Sam Howell Stands Out as Part of the Future of Washington Commanders

Via Ralph Vacchiano
FOX Sports NFC East Writer

For a change, there is no midfield controversy in Washington.

The Command fully committed Carson Wentz. They invested in him both financially and emotionally. He was their unquestionable starter. And last year, Taylor Heinickeis the obvious number 2.

But that’s for this year.

Behind both is a quarterback a college scout who has been described by FOX Sports as “one of the draft stealers”, and he will likely influence the Commanders’ future plans. According to federation sources, some NFL teams with points in the second round then-North Carolina midfielder Sam Howell before he slips all the way to the top of the fifth lap. That’s when the Commanders, who weren’t even looking for another QB at the time, pounced.

And this summer, they weren’t disappointed at all with that decision.

“He has a very bright future in this league,” Washington coach Ron Rivera said after Howell played the entire pre-season final, losing 17-15 in Baltimore. “He still has a lot of work to do. I know [offensive coordinator Scott Turner and quarterbacks coach Ken Zampese] would tackle this problem with a wide tooth comb and highlight the things he could have done better.

“But he was excited to watch.”

In that pre-season final, surrounded by mostly backups and players who wouldn’t make the final list, Howell completed 24 of 35 passes for 280 yards and a touchdown shadow. He looked as if he had ordered the attack and didn’t look flustered at all.

However, that might be the last time people see Howell in a game in a long time. The commanders are Wentz’s team. They made that clear when they got him from Indianapolis Colts and agreed to receive his $28.3 million cap for this season. And Rivera quickly named Heinicke, who started 15 games for Washington last season, as his primary backup. Rivera even called Wentz on Day 3 of the NFL Draft to tell him that the Howell selection was “all about developing a young man more than anything else.”

But the question is: For when? Wentz was only 30 years old, and the Commanders hoped he could be their starter for many years to come. But it’s worth noting that he didn’t get a contract extension when Washington traded for him, and he’s got no money left in the guarantee for one of the last two years of his current contract after this season.

That means the Commanders can cut or trade him after 2022 if they decide they want to go ahead. And while they could switch to Heinicke if that happens, they switched from him once and his contract ends after this year.

QB NFC East Rating

Ignore Bayless and Shannon Sharpe rank NFC East quarterbacks, including new Commander QB Carson Wentz.

Who knows what will happen if the Commanders decide to switch to midfield again in 2023? In an era where the midfield movement seems to dominate the season, anything – and anyone – is possible.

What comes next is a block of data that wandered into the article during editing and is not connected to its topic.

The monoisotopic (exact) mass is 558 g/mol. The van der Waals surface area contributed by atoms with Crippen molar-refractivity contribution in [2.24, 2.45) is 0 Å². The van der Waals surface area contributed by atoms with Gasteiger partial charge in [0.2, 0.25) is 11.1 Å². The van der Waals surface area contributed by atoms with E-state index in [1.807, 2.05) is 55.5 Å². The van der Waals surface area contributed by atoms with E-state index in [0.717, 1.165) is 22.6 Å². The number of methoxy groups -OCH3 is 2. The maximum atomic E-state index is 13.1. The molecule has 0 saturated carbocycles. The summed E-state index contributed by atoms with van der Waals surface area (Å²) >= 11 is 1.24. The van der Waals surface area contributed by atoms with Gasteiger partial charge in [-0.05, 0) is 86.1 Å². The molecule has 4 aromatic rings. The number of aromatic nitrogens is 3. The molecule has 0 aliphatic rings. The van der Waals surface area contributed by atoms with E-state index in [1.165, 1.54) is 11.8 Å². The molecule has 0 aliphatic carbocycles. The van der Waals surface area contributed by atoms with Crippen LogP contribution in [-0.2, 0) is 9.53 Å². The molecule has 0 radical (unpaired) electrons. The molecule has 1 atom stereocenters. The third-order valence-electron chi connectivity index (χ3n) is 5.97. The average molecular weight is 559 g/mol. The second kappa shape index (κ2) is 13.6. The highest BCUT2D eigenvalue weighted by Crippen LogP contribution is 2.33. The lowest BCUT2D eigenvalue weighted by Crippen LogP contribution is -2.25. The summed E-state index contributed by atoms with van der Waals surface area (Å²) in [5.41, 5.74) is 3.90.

But surely Washington was lucky to have an attractive future option in Howell.

“Given his talent, he should never have lasted this long in the draft,” said another NFL scout. “It happens with midfielders. You don’t appreciate if you don’t need to. But he’s also inconsistent [in his final year at North Carolina]. Not much [of talent] around him, but what was knocking at his door was that the tools were already there, but he still didn’t look ready. “

Howell didn’t exactly lighten the scoreboard in pre-season for the Commanders, but he certainly looked like he belonged in the league all summer. He finished with decent stats – 43 of 69 (62.3%), 547 yards, one touchdown and one interception, while running 13 times for 94 yards. A scout who has watched him complete 24 of 35 280-yard passes and encounter Raven says he looks “generally comfortable” but sometimes keeps the ball in his pocket for a bit too long.

“It’s something that all young midfielders have to go through,” said the scout.

“I think I’m pretty ready in the pocket,” Howell said after the game. “But it will come with more rep and efficiency.”

Unfortunately for him, the time for more work has run out. As the regular season rolls around, Howell will be limited to mostly scouting reps in practice, like all third innings. He will also be out of action on game days, unless Wentz or Heinicke is injured. And even then, there’s no guarantee the Commanders won’t be looking to contract a veteran to dress up for games instead of him.

But the door is wide open for 2023 and beyond, especially if the Commanders’ risky move to acquire Wentz fails. If the team were looking for a draft-day quarterback, even Rivera conceded that Howell “would be someone we took very seriously” in previous rounds. Rivera said, to get him with the 144th overall pick in the draft, was “a race home for us.”

They are not yet ready to surround the bases. The Commanders are playing a long game with Howell, who can be anything to them from career third string player, future backup, to their future quarterback. A lot has to happen before his future in Washington becomes clear.

But based on how Howell performed this summer and how the Commanders seem to feel about their act of “stealing,” it’s clear he’s a good insurance policy for the franchise.

Ralph Vacchiano is an NFC East correspondent for FOX Sports, covering the Washington Commanders, the Philadelphia Eagles and the New York Giants. He had spent the previous six years covering the Giants and the Jets for SNY TV in New York, and before that he had spent 16 years covering the Giants and the NFL for the New York Daily News. He can be found on Twitter at @RalphVacchiano.

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